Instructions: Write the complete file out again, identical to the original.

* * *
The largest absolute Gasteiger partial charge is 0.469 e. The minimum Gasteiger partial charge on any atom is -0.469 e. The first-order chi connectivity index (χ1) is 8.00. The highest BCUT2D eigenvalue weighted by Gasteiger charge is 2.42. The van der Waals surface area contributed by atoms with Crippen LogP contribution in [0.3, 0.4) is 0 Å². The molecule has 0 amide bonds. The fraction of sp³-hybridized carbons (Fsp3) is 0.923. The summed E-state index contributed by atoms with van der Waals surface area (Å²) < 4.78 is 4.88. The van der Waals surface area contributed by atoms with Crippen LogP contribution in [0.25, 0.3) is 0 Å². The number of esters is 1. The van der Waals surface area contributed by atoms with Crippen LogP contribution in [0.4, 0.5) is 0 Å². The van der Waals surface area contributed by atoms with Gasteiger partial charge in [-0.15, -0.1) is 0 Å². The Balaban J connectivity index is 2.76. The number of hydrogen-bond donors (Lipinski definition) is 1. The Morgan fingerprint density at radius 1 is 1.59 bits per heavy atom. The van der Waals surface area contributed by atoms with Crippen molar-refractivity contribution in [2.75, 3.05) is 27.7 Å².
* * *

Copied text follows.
The largest absolute Gasteiger partial charge is 0.469 e. The minimum Gasteiger partial charge on any atom is -0.469 e. The first-order chi connectivity index (χ1) is 8.00. The highest BCUT2D eigenvalue weighted by Gasteiger charge is 2.42. The van der Waals surface area contributed by atoms with Crippen LogP contribution in [0.3, 0.4) is 0 Å². The molecule has 0 amide bonds. The fraction of sp³-hybridized carbons (Fsp3) is 0.923. The summed E-state index contributed by atoms with van der Waals surface area (Å²) < 4.78 is 4.88. The van der Waals surface area contributed by atoms with Crippen LogP contribution in [0.25, 0.3) is 0 Å². The number of esters is 1. The van der Waals surface area contributed by atoms with Crippen LogP contribution in [0.4, 0.5) is 0 Å². The van der Waals surface area contributed by atoms with Gasteiger partial charge in [-0.15, -0.1) is 0 Å². The Balaban J connectivity index is 2.76. The number of hydrogen-bond donors (Lipinski definition) is 1. The Morgan fingerprint density at radius 1 is 1.59 bits per heavy atom. The van der Waals surface area contributed by atoms with Crippen molar-refractivity contribution in [2.75, 3.05) is 27.7 Å².